I did enjoy the homages to some of my favorite writers, and some which I appreciate but will probably never read. The dead writers are very real to Zebra, real as any other person who spews wisdom and advice at you.

I felt that the author took a wicked pleasure in trying to challenge her audience combining geopolitics with literature.
And she’s laughing all the way to the end.

Some of the book felt like it had to be read out loud. I loved how lyrical it was, every sentence was structured to be said, not read. It’s not an easy book to skim, as this novel has to be read slowly and deliberately.

For more reviews and bookish posts please visit: http://www.ManOfLaBook.com ( )
  ZoharLaor | Jan 15, 2018 |
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However many beings there are in whatever realms of being might exist, whether they are born from an egg or born from a womb, born from the water or born from the air, whether they have form or no form, whether they have perception or no perception or neither perception or no perception, in whatever conceivable realm of being one might conceive of beings, in the realm of complete nirvana I shall liberate them all. And though I thus liberate countless beings, not a single being is liberated.    --The Diamond Sutra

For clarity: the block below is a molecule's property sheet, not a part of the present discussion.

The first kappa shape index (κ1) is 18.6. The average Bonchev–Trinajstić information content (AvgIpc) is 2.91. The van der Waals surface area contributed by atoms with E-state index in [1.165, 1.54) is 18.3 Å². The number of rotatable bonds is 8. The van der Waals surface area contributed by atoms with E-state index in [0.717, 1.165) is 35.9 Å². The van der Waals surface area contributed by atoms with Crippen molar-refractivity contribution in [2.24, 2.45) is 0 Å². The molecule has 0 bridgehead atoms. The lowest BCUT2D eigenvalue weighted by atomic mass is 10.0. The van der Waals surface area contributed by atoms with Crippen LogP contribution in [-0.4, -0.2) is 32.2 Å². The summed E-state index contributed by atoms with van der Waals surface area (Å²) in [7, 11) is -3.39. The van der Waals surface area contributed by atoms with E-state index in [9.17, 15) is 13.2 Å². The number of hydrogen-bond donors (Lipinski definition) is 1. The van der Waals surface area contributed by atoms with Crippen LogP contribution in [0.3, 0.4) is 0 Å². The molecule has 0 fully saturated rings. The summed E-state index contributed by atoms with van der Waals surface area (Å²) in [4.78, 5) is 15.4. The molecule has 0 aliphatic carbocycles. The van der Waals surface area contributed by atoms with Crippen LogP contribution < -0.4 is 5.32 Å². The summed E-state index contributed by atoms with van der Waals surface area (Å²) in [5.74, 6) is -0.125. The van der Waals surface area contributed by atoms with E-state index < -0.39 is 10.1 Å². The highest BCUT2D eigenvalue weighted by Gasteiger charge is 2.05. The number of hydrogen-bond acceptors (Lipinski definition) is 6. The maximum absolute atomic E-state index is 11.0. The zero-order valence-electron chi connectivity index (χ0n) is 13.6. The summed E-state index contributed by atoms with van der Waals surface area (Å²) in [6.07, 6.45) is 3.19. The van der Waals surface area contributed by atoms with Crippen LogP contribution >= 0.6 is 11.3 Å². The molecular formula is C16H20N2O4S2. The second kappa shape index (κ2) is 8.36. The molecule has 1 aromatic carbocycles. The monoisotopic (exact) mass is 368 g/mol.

For all my dead relatives    --Zebra
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Illiterates, abecedarians, elitists, rodents all -- I will tell you this: I, Zebra, born Bibi Abbas Abbas Hosseini on a scorching August day in 1982, am a descendent of a long line of self-taught men who repeatedly abandoned their capital, Tehran, where blood has been washed with blood for a hundred years, to take refuge in Nowshahr, in the languid, damp regions of Mazandaran.
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"From an award-winning young author, a novel following a feisty heroine's idiosyncratic quest to reclaim her past by mining the wisdom of her literary icons--even as she navigates the murkier mysteries of love. Zebra is the last in a line of anarchists, atheists, and autodidacts. When war came, her family didn't fight; they took refuge in books. Now alone and in exile, Zebra leaves New York for Barcelona, retracing the journey she and her father made from Iran to the United States years ago. Books are Zebra's only companions--until she meets Ludo. Their connection is magnetic; their time together fraught. Zebra overwhelms him with her complex literary theories, her concern with death, and her obsession with history. He thinks she's unhinged; she thinks he's pedantic. Neither are wrong; neither can let the other go. They push and pull their way across the Mediterranean, wondering with each turn if their love, or lust, can free Zebra from her past."--… (more)